Law School Case Brief
Omnicare, Inc. v. NCS Healthcare, Inc. - 818 A.2d 914 (Del. 2003)
The prior decisions of the Delaware Supreme Court have identified the circumstances where board action must be subjected to enhanced judicial scrutiny before the presumptive protection of the business judgment rule can be invoked. One of those circumstances is described in Unocal when a board adopts defensive measures in response to a hostile takeover proposal that the board reasonably determines is a threat to corporate policy and effectiveness. A Unocal analysis also has been applied to the adoption of a stockholder's rights plan, even in the absence of an immediate threat. Other circumstances requiring enhanced judicial scrutiny give rise to what are known as Revlon duties, such as when the board enters into a merger transaction that will cause a change in corporate control, initiates an active bidding process seeking to sell the corporation, or makes a break up of the corporate entity inevitable.
NCS Healthcare, Inc. ("NCS"), a Delaware corporation, was the object of competing acquisition bids. One was by Genesis Health Ventures, Inc. ("Genesis"), a Pennsylvania corporation, and the other by Omnicare, Inc. ("Omnicare"), a Delaware corporation. NCS was financially recovering after it received the Omnicare's first offer. NCS accepted Genesis’ better offer but entered into two defensive measures NCS requested: (1) to include a voting trust in which the two major shareholders agreed to vote for the merger, and (2) to omit a "fiduciary out" clause: the board agreed not to consider other merger offers, to put the merger to a shareholder vote, and to allow minority shareholders to have appraisal rights. NCS then declined Omnicare’s second, better offer because of the defensive measures. Omnicare sued for a preliminary injunction to stop the merger between NCS and Genesis. The Court of Chancery, New Castle County, Delaware, denied the injunction.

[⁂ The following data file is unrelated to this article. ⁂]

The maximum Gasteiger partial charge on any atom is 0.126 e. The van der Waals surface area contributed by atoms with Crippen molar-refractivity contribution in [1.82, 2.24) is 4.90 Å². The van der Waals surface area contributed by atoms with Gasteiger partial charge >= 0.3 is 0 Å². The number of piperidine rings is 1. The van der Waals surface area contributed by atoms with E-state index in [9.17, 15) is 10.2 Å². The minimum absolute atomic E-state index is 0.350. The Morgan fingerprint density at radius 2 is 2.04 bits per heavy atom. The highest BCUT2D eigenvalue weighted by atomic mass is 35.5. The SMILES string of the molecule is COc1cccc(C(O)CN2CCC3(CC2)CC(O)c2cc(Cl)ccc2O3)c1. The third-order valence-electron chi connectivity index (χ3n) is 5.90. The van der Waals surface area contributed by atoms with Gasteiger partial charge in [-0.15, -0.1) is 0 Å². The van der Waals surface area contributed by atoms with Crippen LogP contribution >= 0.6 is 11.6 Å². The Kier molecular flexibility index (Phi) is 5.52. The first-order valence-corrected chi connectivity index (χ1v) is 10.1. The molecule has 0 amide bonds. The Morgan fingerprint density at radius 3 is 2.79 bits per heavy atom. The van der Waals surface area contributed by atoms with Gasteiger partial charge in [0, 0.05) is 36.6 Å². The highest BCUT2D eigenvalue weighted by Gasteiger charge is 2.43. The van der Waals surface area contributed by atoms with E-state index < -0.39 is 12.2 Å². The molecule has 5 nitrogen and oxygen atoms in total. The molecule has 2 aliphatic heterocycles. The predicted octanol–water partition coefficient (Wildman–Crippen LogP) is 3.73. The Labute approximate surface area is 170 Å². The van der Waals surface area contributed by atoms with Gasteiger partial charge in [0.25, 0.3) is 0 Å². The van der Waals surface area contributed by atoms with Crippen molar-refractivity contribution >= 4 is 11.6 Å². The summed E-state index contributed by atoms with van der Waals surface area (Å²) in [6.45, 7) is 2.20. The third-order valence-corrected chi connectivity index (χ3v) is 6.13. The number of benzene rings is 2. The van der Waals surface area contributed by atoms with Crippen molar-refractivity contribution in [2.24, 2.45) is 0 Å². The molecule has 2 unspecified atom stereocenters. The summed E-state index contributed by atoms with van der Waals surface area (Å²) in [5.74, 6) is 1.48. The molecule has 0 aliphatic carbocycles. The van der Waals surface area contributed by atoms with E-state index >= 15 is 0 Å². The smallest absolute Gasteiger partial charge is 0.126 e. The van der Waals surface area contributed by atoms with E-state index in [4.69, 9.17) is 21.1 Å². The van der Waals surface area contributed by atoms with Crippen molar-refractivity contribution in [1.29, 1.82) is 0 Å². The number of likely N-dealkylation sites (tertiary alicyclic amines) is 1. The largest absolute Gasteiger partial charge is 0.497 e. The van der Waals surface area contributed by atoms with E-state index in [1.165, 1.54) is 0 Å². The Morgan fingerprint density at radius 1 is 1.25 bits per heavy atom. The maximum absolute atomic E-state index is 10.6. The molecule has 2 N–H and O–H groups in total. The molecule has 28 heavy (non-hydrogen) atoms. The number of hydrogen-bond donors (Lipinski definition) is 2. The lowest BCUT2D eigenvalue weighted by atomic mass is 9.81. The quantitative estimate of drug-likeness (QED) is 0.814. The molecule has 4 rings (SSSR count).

Did the Court of Chancery err in denying the preliminary injunction?
The Court held that the case addressed tests of the extent to which the board was to exercise, not abrogate, its continuing fiduciary duties. The board combined two otherwise valid actions (stockholder voting agreements and the authority of directors to insert a Del. Code Ann. tit. 8, § 251(c) provision) in the merger agreement and caused them to operate in concert as an absolute lock up. The board should have contracted for an effective fiduciary out clause. The acquirer's contract expectations had to yield to the supervening responsibility of the directors to discharge their fiduciary duties on a continuing basis. The merger agreement and voting agreements, as they were combined to operate in concert in this case, were inconsistent with the NCS directors' fiduciary duties. To that extent, the Court hold that they were invalid and unenforceable. Thus, the Supreme Court (1) reversed the judgment denying the suitor's application for a temporary injunction and issued an immediate mandate for a temporary injunction to prevent the merger, (2) reversed a decision to the extent it permitted the implementation of a voting agreement contrary to the supreme court's ruling on fiduciary duty claims, and (3) declared moot a holding that the suitor lacked standing to assert certain fiduciary claims.
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